193km (120 miles) NW of London; 40km (25 miles) N of Stratford-upon-Avon
England's second-largest city may lay claim fairly to the title "Birthplace of the Industrial Revolution." It was here that James Watt first used the steam engine with success to mine the Black Country. Watt and other famous 18th-century members of the Lunar Society regularly met under a full moon in the nearby Soho mansion of manufacturer Matthew Boulton. Together, Watt, Boulton, and other "lunatics," as Joseph Priestly, Charles Darwin, and Josiah Wedgwood cheerfully called themselves, launched the revolution that thrust England and the world into the modern era.
Today, this brawny, unpretentious metropolis still bears some of the scars of industrial excess and the devastation of the Nazi Luftwaffe bombing during World War II. But an energetic building boom has occurred recently, and Brummies have nurtured the city's modern rebirth by fashioning Birmingham into a convention city that hosts 80% of all trade exhibitions in the country.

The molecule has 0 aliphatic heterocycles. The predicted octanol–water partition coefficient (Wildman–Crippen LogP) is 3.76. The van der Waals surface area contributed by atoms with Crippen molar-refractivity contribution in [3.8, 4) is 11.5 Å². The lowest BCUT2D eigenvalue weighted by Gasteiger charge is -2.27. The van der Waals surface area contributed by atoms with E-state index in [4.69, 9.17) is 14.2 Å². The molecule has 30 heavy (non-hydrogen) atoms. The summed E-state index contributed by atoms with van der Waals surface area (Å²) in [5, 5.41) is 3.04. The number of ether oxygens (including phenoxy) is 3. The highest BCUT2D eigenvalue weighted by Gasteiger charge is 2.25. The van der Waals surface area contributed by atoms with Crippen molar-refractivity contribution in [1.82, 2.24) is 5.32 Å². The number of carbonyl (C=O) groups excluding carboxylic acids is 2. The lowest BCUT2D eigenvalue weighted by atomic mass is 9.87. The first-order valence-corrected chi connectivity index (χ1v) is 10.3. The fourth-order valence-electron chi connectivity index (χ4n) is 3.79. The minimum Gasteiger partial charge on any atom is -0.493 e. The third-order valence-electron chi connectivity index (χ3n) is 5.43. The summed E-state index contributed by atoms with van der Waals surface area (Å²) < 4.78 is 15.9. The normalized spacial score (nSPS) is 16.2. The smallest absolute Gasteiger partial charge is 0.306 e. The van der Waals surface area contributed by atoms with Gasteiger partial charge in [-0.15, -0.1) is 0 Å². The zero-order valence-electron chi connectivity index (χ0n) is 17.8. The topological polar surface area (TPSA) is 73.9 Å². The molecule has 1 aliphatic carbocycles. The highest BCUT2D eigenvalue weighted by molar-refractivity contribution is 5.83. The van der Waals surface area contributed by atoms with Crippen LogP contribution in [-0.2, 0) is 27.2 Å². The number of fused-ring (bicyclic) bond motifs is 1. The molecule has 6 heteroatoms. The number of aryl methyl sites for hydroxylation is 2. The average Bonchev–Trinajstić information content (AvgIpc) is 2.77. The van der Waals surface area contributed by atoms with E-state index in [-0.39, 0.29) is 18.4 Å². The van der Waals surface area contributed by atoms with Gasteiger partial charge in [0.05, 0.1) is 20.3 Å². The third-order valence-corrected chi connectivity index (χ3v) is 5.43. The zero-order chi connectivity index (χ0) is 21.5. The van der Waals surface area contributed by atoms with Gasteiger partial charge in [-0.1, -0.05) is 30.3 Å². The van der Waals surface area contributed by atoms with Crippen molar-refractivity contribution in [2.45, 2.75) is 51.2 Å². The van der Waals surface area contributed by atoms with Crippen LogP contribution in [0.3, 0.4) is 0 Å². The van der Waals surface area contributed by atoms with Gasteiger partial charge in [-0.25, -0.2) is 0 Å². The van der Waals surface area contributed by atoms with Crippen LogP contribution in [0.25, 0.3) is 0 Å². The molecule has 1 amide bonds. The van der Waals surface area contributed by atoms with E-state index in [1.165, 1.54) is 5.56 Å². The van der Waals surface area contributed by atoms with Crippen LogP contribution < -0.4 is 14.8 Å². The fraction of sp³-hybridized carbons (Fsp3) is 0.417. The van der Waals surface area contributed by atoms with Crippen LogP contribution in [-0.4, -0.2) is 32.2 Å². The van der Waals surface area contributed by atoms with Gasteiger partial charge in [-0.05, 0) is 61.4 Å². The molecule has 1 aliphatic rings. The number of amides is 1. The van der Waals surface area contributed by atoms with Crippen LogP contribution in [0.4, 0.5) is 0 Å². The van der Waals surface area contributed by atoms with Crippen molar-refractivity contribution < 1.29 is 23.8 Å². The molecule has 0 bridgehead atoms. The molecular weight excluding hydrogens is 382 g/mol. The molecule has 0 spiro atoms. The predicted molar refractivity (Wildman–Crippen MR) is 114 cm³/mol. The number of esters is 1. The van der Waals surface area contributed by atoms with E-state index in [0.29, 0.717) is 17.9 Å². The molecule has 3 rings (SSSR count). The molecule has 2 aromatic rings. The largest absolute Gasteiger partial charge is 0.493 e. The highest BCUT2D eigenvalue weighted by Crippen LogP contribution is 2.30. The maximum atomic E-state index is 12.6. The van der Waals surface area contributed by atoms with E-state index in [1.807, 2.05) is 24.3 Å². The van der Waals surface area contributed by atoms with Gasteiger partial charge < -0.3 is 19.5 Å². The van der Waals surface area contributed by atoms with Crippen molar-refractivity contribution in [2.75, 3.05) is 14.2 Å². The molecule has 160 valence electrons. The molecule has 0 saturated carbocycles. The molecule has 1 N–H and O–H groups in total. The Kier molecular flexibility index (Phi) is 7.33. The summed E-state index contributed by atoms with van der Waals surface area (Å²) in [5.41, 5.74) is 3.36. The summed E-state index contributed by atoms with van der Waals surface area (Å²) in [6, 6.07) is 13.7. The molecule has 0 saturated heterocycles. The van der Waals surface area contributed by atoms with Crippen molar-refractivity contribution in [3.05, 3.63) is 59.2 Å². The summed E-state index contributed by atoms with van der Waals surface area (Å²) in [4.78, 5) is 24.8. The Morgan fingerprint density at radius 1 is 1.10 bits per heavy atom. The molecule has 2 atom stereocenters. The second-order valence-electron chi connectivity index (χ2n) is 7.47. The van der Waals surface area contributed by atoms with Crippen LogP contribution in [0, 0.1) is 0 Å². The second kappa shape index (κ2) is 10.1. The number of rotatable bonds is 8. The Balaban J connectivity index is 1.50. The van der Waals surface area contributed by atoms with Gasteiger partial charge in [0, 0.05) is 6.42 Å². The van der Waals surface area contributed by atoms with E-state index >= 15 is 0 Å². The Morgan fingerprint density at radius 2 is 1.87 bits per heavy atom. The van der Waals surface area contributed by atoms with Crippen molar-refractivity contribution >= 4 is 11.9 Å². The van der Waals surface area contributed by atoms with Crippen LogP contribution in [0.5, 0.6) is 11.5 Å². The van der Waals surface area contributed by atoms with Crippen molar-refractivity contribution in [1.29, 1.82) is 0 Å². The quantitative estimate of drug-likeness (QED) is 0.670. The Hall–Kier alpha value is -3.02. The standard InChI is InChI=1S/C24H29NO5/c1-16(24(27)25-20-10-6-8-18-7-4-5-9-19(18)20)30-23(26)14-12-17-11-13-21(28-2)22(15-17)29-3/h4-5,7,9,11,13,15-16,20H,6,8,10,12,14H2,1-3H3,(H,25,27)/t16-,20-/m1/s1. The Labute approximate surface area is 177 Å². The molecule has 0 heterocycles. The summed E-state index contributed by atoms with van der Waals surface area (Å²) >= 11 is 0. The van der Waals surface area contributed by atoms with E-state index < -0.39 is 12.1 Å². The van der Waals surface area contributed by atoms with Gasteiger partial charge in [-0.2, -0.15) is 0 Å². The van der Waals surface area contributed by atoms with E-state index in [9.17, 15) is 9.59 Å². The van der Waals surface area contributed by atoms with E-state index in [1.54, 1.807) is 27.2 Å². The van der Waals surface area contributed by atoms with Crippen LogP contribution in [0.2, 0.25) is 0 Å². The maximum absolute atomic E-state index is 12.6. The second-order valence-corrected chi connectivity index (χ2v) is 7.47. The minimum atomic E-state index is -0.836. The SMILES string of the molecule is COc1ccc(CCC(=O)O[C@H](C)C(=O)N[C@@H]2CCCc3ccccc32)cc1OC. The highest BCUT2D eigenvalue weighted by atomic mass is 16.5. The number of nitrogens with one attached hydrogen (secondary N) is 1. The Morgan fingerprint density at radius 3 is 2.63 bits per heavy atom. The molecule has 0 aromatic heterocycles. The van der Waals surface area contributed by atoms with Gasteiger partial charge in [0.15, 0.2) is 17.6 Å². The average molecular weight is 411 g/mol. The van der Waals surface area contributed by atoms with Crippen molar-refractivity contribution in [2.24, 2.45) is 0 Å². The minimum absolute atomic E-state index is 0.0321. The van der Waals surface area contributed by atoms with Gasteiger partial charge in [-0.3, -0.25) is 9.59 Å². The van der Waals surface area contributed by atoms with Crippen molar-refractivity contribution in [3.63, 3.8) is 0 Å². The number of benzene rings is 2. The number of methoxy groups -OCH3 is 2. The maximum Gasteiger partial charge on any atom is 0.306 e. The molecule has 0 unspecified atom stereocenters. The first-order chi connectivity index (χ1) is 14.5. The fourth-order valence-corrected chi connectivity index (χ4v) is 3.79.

Birmingham has worked diligently in recent decades to overcome the blight of overindustrialization and poor urban planning. New areas of green space and the city's cultivation of a first-rate symphony and ballet company, as well as art galleries and museums, have all made Birmingham more appealing.
Though not an obvious tourist highlight, Birmingham serves as a gateway to England's north. With more than one million inhabitants, Birmingham has a vibrant nightlife and restaurant scene. Its three universities, 2,428 hectares (6,000 acres) of parks and nearby pastoral sanctuaries, and restored canal walkways also offer welcome quiet places.
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